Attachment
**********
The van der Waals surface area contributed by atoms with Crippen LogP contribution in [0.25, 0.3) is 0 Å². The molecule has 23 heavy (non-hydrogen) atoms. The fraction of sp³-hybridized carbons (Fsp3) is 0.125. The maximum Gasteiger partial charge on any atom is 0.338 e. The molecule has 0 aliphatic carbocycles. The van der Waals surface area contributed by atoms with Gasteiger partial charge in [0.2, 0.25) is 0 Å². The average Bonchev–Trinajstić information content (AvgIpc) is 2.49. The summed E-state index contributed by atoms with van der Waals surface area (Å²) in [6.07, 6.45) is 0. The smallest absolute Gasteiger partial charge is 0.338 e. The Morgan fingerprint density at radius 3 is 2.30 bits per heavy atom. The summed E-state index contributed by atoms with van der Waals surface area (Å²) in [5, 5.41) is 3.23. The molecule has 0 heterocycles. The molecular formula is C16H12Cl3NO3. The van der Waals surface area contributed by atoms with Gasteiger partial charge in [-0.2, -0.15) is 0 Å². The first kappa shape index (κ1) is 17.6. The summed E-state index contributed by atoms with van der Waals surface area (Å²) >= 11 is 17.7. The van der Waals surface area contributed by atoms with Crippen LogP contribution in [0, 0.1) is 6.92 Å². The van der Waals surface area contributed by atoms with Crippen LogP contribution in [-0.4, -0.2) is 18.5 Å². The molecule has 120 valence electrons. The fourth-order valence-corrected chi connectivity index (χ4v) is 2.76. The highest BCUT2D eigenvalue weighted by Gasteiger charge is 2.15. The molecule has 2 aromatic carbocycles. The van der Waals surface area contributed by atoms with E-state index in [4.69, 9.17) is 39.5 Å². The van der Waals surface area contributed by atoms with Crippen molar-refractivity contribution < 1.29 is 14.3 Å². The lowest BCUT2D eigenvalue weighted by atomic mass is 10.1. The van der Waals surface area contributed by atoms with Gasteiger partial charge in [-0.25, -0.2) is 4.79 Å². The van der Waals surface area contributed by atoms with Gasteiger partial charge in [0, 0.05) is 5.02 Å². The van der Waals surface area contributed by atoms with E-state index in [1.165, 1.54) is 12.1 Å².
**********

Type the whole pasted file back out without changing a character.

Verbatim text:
The van der Waals surface area contributed by atoms with Crippen LogP contribution in [0.25, 0.3) is 0 Å². The molecule has 23 heavy (non-hydrogen) atoms. The fraction of sp³-hybridized carbons (Fsp3) is 0.125. The maximum Gasteiger partial charge on any atom is 0.338 e. The molecule has 0 aliphatic carbocycles. The van der Waals surface area contributed by atoms with Gasteiger partial charge in [0.2, 0.25) is 0 Å². The average Bonchev–Trinajstić information content (AvgIpc) is 2.49. The summed E-state index contributed by atoms with van der Waals surface area (Å²) in [6.07, 6.45) is 0. The smallest absolute Gasteiger partial charge is 0.338 e. The Morgan fingerprint density at radius 3 is 2.30 bits per heavy atom. The summed E-state index contributed by atoms with van der Waals surface area (Å²) in [5, 5.41) is 3.23. The molecule has 0 heterocycles. The molecular formula is C16H12Cl3NO3. The van der Waals surface area contributed by atoms with Gasteiger partial charge in [-0.2, -0.15) is 0 Å². The first kappa shape index (κ1) is 17.6. The summed E-state index contributed by atoms with van der Waals surface area (Å²) >= 11 is 17.7. The van der Waals surface area contributed by atoms with Crippen LogP contribution in [0, 0.1) is 6.92 Å². The van der Waals surface area contributed by atoms with Crippen LogP contribution in [-0.4, -0.2) is 18.5 Å². The molecule has 120 valence electrons. The fourth-order valence-corrected chi connectivity index (χ4v) is 2.76. The highest BCUT2D eigenvalue weighted by Gasteiger charge is 2.15. The molecule has 2 aromatic carbocycles. The van der Waals surface area contributed by atoms with E-state index in [4.69, 9.17) is 39.5 Å². The van der Waals surface area contributed by atoms with Crippen molar-refractivity contribution < 1.29 is 14.3 Å². The lowest BCUT2D eigenvalue weighted by atomic mass is 10.1. The van der Waals surface area contributed by atoms with Gasteiger partial charge in [-0.25, -0.2) is 4.79 Å². The van der Waals surface area contributed by atoms with Gasteiger partial charge in [0, 0.05) is 5.02 Å². The van der Waals surface area contributed by atoms with E-state index in [1.165, 1.54) is 12.1 Å².